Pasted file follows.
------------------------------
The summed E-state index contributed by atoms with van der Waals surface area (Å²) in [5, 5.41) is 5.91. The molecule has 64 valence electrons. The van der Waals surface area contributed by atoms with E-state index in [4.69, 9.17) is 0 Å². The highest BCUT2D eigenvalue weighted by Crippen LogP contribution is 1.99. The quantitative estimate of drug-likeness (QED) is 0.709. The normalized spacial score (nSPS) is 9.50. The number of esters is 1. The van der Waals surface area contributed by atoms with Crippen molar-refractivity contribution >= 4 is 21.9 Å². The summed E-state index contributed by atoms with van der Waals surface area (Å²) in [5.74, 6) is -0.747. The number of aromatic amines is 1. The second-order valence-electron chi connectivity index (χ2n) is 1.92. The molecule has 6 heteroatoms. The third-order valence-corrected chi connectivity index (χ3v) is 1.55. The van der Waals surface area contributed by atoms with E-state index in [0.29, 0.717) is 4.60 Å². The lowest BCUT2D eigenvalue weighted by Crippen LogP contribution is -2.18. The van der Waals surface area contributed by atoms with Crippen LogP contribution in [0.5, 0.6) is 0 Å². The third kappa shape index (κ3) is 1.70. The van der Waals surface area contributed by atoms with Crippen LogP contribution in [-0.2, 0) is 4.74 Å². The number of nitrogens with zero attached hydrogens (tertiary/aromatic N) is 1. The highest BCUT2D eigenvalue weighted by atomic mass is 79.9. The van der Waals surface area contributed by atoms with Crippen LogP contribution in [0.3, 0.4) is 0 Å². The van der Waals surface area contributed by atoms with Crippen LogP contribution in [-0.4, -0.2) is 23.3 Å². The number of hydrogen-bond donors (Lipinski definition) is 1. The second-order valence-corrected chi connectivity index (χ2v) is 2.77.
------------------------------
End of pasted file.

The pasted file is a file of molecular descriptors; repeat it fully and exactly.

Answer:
The summed E-state index contributed by atoms with van der Waals surface area (Å²) in [5, 5.41) is 5.91. The molecule has 64 valence electrons. The van der Waals surface area contributed by atoms with E-state index in [4.69, 9.17) is 0 Å². The highest BCUT2D eigenvalue weighted by Crippen LogP contribution is 1.99. The quantitative estimate of drug-likeness (QED) is 0.709. The normalized spacial score (nSPS) is 9.50. The number of esters is 1. The van der Waals surface area contributed by atoms with Crippen molar-refractivity contribution >= 4 is 21.9 Å². The summed E-state index contributed by atoms with van der Waals surface area (Å²) in [5.74, 6) is -0.747. The number of aromatic amines is 1. The second-order valence-electron chi connectivity index (χ2n) is 1.92. The molecule has 6 heteroatoms. The third-order valence-corrected chi connectivity index (χ3v) is 1.55. The van der Waals surface area contributed by atoms with E-state index in [0.29, 0.717) is 4.60 Å². The lowest BCUT2D eigenvalue weighted by Crippen LogP contribution is -2.18. The van der Waals surface area contributed by atoms with Crippen LogP contribution in [0.5, 0.6) is 0 Å². The third kappa shape index (κ3) is 1.70. The van der Waals surface area contributed by atoms with Crippen LogP contribution in [-0.2, 0) is 4.74 Å². The number of nitrogens with zero attached hydrogens (tertiary/aromatic N) is 1. The highest BCUT2D eigenvalue weighted by atomic mass is 79.9. The van der Waals surface area contributed by atoms with Crippen LogP contribution in [0.3, 0.4) is 0 Å². The van der Waals surface area contributed by atoms with Crippen LogP contribution in [-0.4, -0.2) is 23.3 Å². The number of hydrogen-bond donors (Lipinski definition) is 1. The second-order valence-corrected chi connectivity index (χ2v) is 2.77.